Off to the one side, was the "martyr's section". This is an even fancier sub-section with flags and picture frames and tons of rose-water washed headstones, sweets and dates left as offerings by families and a sizable audio speaker system broadcasting mostly Koran readings and other prayers. This is where mostly the victims of the awful 8 year long Iran-Iraq war are buried.

On the other side though the picture was very different. Another section almost entirely void of any headstones, just markers with numbers and letters, no flowers, no tiled walkways and no families or other visitors. I knew what it was but I still started walking that way. My uncle nervously caught up to stop me. His voice was shaking as he pointed to a couple of revolutionary guard types who had noticed my move towards there and were starting to head towards us. "This is the monafeghin section" he said, using the derogatory term regime uses for People's Mojahedin Organization (also called MKO), as one of the guards was close enough to hear him. I just pointed to him to go back to be with everyone else and continued walking over to this gravelly section.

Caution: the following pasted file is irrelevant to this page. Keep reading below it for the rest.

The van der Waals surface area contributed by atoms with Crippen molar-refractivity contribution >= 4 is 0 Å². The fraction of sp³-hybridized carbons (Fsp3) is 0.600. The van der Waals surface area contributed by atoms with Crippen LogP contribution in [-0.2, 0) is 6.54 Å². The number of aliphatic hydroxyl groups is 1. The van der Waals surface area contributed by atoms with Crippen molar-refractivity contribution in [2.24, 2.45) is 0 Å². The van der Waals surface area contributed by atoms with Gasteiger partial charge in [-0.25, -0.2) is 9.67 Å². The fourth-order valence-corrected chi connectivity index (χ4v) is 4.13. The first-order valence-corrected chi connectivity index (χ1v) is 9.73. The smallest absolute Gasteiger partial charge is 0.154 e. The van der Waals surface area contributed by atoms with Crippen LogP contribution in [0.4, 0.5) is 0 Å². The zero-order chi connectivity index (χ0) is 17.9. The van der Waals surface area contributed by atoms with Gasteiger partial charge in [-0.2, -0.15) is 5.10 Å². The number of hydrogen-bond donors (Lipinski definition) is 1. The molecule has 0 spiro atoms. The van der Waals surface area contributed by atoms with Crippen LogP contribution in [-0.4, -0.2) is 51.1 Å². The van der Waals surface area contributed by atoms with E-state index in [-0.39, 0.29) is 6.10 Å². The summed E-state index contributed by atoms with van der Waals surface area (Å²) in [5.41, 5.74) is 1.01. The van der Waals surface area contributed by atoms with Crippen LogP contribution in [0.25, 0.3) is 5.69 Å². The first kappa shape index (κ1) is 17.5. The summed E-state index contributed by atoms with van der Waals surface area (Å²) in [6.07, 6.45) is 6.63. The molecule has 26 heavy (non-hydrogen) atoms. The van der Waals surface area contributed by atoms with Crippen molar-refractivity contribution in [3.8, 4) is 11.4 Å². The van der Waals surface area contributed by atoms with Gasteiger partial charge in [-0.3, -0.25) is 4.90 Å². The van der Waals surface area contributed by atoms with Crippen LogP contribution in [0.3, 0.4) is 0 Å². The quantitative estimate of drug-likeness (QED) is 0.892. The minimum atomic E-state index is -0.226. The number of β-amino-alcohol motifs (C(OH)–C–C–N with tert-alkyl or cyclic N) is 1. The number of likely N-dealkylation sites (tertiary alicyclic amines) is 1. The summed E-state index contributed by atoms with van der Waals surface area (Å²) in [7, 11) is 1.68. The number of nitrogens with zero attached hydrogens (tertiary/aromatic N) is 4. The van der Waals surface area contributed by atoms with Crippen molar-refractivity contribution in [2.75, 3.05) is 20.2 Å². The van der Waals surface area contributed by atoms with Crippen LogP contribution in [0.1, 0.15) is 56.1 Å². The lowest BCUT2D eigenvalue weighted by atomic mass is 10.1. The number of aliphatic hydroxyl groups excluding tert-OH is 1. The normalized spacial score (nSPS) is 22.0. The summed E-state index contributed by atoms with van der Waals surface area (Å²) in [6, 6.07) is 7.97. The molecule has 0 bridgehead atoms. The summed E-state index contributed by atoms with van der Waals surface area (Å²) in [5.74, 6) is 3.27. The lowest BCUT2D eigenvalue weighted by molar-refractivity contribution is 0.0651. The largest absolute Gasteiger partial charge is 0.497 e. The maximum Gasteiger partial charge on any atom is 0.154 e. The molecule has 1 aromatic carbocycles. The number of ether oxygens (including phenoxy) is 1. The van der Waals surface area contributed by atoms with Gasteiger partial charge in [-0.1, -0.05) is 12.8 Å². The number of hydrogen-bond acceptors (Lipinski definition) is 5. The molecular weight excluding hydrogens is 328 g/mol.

I was trying to take as much in as possible before being interrupted. A few modest headstones that were put on certain graves a long ago, had been vandalized, damaged and broken. Some had only a first name scribbled on a small rock. One had left a small flower pot, but the little plant had died many days ago. I could feel both guards getting closer and closer but was trying to zigzag my way around, not making eye-contact and going as deep as I could.